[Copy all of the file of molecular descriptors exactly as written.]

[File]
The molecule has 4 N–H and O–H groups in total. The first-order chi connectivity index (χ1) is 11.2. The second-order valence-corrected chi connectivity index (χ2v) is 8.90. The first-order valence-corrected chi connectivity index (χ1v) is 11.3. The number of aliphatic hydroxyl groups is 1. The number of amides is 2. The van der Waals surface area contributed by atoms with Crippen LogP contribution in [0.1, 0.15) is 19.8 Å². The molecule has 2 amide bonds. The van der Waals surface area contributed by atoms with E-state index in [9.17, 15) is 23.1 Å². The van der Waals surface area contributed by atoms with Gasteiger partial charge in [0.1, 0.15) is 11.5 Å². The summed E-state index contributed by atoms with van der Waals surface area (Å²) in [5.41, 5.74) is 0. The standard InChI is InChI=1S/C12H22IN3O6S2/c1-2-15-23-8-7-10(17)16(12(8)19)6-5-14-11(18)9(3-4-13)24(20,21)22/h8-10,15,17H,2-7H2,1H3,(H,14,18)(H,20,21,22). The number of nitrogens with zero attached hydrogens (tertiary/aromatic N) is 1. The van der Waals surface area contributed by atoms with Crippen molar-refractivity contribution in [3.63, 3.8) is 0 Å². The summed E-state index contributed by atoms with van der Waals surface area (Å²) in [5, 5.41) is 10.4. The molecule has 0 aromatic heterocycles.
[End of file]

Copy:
The molecule has 4 N–H and O–H groups in total. The first-order chi connectivity index (χ1) is 11.2. The second-order valence-corrected chi connectivity index (χ2v) is 8.90. The first-order valence-corrected chi connectivity index (χ1v) is 11.3. The number of aliphatic hydroxyl groups is 1. The number of amides is 2. The van der Waals surface area contributed by atoms with Crippen LogP contribution in [0.1, 0.15) is 19.8 Å². The molecule has 2 amide bonds. The van der Waals surface area contributed by atoms with E-state index in [9.17, 15) is 23.1 Å². The van der Waals surface area contributed by atoms with Gasteiger partial charge in [0.1, 0.15) is 11.5 Å². The summed E-state index contributed by atoms with van der Waals surface area (Å²) in [5.41, 5.74) is 0. The standard InChI is InChI=1S/C12H22IN3O6S2/c1-2-15-23-8-7-10(17)16(12(8)19)6-5-14-11(18)9(3-4-13)24(20,21)22/h8-10,15,17H,2-7H2,1H3,(H,14,18)(H,20,21,22). The number of nitrogens with zero attached hydrogens (tertiary/aromatic N) is 1. The van der Waals surface area contributed by atoms with Crippen molar-refractivity contribution in [3.63, 3.8) is 0 Å². The summed E-state index contributed by atoms with van der Waals surface area (Å²) in [5, 5.41) is 10.4. The molecule has 0 aromatic heterocycles.